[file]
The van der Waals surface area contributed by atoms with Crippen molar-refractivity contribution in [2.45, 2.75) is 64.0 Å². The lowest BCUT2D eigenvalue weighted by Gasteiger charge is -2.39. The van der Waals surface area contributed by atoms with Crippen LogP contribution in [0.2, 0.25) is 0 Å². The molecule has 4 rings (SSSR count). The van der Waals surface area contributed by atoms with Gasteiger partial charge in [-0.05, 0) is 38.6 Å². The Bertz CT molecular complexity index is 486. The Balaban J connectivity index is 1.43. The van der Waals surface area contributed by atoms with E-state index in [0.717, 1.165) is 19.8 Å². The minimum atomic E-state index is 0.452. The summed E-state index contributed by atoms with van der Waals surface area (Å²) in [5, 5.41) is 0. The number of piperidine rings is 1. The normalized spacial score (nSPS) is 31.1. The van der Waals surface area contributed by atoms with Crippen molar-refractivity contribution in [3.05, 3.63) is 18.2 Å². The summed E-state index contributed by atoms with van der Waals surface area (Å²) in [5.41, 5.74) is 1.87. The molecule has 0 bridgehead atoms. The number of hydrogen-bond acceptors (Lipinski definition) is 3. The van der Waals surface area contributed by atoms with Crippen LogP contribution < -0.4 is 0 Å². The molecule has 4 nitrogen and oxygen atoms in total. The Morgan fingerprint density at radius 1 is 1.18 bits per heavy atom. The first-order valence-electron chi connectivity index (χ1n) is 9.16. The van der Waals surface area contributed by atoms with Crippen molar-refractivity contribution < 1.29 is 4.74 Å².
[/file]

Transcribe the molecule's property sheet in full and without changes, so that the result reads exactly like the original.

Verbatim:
The van der Waals surface area contributed by atoms with Crippen molar-refractivity contribution in [2.45, 2.75) is 64.0 Å². The lowest BCUT2D eigenvalue weighted by Gasteiger charge is -2.39. The van der Waals surface area contributed by atoms with Crippen LogP contribution in [0.2, 0.25) is 0 Å². The molecule has 4 rings (SSSR count). The van der Waals surface area contributed by atoms with Gasteiger partial charge in [-0.05, 0) is 38.6 Å². The Bertz CT molecular complexity index is 486. The Balaban J connectivity index is 1.43. The van der Waals surface area contributed by atoms with E-state index in [0.717, 1.165) is 19.8 Å². The minimum atomic E-state index is 0.452. The summed E-state index contributed by atoms with van der Waals surface area (Å²) in [5, 5.41) is 0. The number of piperidine rings is 1. The normalized spacial score (nSPS) is 31.1. The van der Waals surface area contributed by atoms with Crippen molar-refractivity contribution in [3.05, 3.63) is 18.2 Å². The summed E-state index contributed by atoms with van der Waals surface area (Å²) in [5.41, 5.74) is 1.87. The molecule has 0 bridgehead atoms. The number of hydrogen-bond acceptors (Lipinski definition) is 3. The van der Waals surface area contributed by atoms with Crippen LogP contribution < -0.4 is 0 Å². The molecule has 4 nitrogen and oxygen atoms in total. The Morgan fingerprint density at radius 1 is 1.18 bits per heavy atom. The first-order valence-electron chi connectivity index (χ1n) is 9.16. The van der Waals surface area contributed by atoms with Crippen molar-refractivity contribution < 1.29 is 4.74 Å².